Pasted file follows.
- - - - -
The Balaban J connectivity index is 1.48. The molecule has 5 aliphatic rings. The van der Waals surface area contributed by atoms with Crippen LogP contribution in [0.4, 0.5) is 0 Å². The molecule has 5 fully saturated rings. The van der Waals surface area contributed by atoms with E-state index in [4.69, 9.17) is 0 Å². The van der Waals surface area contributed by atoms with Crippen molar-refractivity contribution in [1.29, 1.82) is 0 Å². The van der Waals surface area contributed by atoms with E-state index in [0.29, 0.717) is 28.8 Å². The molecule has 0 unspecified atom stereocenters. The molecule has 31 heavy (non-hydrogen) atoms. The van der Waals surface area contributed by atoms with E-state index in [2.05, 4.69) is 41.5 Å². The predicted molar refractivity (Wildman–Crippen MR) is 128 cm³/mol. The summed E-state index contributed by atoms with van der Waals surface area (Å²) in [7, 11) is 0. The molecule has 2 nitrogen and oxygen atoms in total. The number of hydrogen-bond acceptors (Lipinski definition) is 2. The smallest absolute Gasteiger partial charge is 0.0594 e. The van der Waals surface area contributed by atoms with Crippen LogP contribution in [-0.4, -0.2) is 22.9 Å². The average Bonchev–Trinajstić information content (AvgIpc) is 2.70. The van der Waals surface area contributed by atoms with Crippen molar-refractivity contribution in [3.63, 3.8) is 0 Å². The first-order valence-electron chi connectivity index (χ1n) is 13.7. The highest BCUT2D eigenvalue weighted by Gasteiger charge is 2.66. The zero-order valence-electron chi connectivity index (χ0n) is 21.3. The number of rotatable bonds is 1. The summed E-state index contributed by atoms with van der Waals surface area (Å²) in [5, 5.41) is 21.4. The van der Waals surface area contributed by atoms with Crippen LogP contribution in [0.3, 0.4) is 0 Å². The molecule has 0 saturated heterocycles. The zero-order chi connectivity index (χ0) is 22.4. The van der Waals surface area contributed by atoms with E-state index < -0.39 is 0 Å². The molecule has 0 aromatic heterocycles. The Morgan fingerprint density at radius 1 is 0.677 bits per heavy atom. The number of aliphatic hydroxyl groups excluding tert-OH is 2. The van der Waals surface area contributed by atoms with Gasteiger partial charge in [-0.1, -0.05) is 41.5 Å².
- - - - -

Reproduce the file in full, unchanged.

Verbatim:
The Balaban J connectivity index is 1.48. The molecule has 5 aliphatic rings. The van der Waals surface area contributed by atoms with Crippen LogP contribution in [0.4, 0.5) is 0 Å². The molecule has 5 fully saturated rings. The van der Waals surface area contributed by atoms with E-state index in [4.69, 9.17) is 0 Å². The van der Waals surface area contributed by atoms with Crippen molar-refractivity contribution in [1.29, 1.82) is 0 Å². The van der Waals surface area contributed by atoms with E-state index in [0.29, 0.717) is 28.8 Å². The molecule has 0 unspecified atom stereocenters. The molecule has 31 heavy (non-hydrogen) atoms. The van der Waals surface area contributed by atoms with E-state index in [2.05, 4.69) is 41.5 Å². The predicted molar refractivity (Wildman–Crippen MR) is 128 cm³/mol. The summed E-state index contributed by atoms with van der Waals surface area (Å²) in [7, 11) is 0. The molecule has 2 nitrogen and oxygen atoms in total. The number of hydrogen-bond acceptors (Lipinski definition) is 2. The smallest absolute Gasteiger partial charge is 0.0594 e. The van der Waals surface area contributed by atoms with Crippen LogP contribution in [-0.4, -0.2) is 22.9 Å². The average Bonchev–Trinajstić information content (AvgIpc) is 2.70. The van der Waals surface area contributed by atoms with Crippen molar-refractivity contribution in [3.63, 3.8) is 0 Å². The first-order valence-electron chi connectivity index (χ1n) is 13.7. The highest BCUT2D eigenvalue weighted by Gasteiger charge is 2.66. The zero-order valence-electron chi connectivity index (χ0n) is 21.3. The number of rotatable bonds is 1. The summed E-state index contributed by atoms with van der Waals surface area (Å²) in [5, 5.41) is 21.4. The van der Waals surface area contributed by atoms with Crippen LogP contribution in [0.3, 0.4) is 0 Å². The molecule has 0 saturated heterocycles. The zero-order chi connectivity index (χ0) is 22.4. The van der Waals surface area contributed by atoms with E-state index < -0.39 is 0 Å². The molecule has 0 aromatic heterocycles. The Morgan fingerprint density at radius 1 is 0.677 bits per heavy atom. The number of aliphatic hydroxyl groups excluding tert-OH is 2. The van der Waals surface area contributed by atoms with Gasteiger partial charge in [-0.1, -0.05) is 41.5 Å².